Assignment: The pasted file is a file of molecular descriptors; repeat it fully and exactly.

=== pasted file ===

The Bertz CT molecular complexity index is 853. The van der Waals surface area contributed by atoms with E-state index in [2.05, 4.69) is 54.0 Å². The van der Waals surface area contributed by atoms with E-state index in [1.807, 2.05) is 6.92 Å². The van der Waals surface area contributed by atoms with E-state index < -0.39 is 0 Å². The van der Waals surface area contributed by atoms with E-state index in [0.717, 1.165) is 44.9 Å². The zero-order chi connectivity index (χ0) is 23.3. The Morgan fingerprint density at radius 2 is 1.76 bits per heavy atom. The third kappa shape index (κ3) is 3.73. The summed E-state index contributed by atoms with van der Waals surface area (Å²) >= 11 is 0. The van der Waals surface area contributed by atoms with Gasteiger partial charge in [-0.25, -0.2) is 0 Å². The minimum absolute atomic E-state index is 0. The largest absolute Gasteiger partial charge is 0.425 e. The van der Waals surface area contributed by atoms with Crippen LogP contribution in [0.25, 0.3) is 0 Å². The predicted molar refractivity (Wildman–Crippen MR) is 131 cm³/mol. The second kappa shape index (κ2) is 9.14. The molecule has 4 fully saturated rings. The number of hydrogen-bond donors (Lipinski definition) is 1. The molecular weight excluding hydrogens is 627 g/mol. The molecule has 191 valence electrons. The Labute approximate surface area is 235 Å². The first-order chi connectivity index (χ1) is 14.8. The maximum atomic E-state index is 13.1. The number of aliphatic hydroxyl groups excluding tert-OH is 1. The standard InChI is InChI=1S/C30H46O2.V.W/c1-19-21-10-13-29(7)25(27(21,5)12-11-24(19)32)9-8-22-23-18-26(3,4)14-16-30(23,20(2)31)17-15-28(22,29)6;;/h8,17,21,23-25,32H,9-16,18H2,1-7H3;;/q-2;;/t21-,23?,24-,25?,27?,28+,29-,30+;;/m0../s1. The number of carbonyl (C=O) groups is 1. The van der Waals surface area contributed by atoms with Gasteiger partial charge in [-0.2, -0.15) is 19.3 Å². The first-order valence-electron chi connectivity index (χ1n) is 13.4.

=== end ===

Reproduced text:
The Bertz CT molecular complexity index is 853. The van der Waals surface area contributed by atoms with E-state index in [2.05, 4.69) is 54.0 Å². The van der Waals surface area contributed by atoms with E-state index in [1.807, 2.05) is 6.92 Å². The van der Waals surface area contributed by atoms with E-state index < -0.39 is 0 Å². The van der Waals surface area contributed by atoms with E-state index in [0.717, 1.165) is 44.9 Å². The zero-order chi connectivity index (χ0) is 23.3. The Morgan fingerprint density at radius 2 is 1.76 bits per heavy atom. The third kappa shape index (κ3) is 3.73. The summed E-state index contributed by atoms with van der Waals surface area (Å²) >= 11 is 0. The van der Waals surface area contributed by atoms with Gasteiger partial charge in [-0.25, -0.2) is 0 Å². The minimum absolute atomic E-state index is 0. The largest absolute Gasteiger partial charge is 0.425 e. The van der Waals surface area contributed by atoms with Crippen LogP contribution in [0.25, 0.3) is 0 Å². The predicted molar refractivity (Wildman–Crippen MR) is 131 cm³/mol. The second kappa shape index (κ2) is 9.14. The molecule has 4 fully saturated rings. The number of hydrogen-bond donors (Lipinski definition) is 1. The molecular weight excluding hydrogens is 627 g/mol. The molecule has 191 valence electrons. The Labute approximate surface area is 235 Å². The first-order chi connectivity index (χ1) is 14.8. The maximum atomic E-state index is 13.1. The number of aliphatic hydroxyl groups excluding tert-OH is 1. The standard InChI is InChI=1S/C30H46O2.V.W/c1-19-21-10-13-29(7)25(27(21,5)12-11-24(19)32)9-8-22-23-18-26(3,4)14-16-30(23,20(2)31)17-15-28(22,29)6;;/h8,17,21,23-25,32H,9-16,18H2,1-7H3;;/q-2;;/t21-,23?,24-,25?,27?,28+,29-,30+;;/m0../s1. The number of carbonyl (C=O) groups is 1. The van der Waals surface area contributed by atoms with Gasteiger partial charge in [-0.2, -0.15) is 19.3 Å². The first-order valence-electron chi connectivity index (χ1n) is 13.4.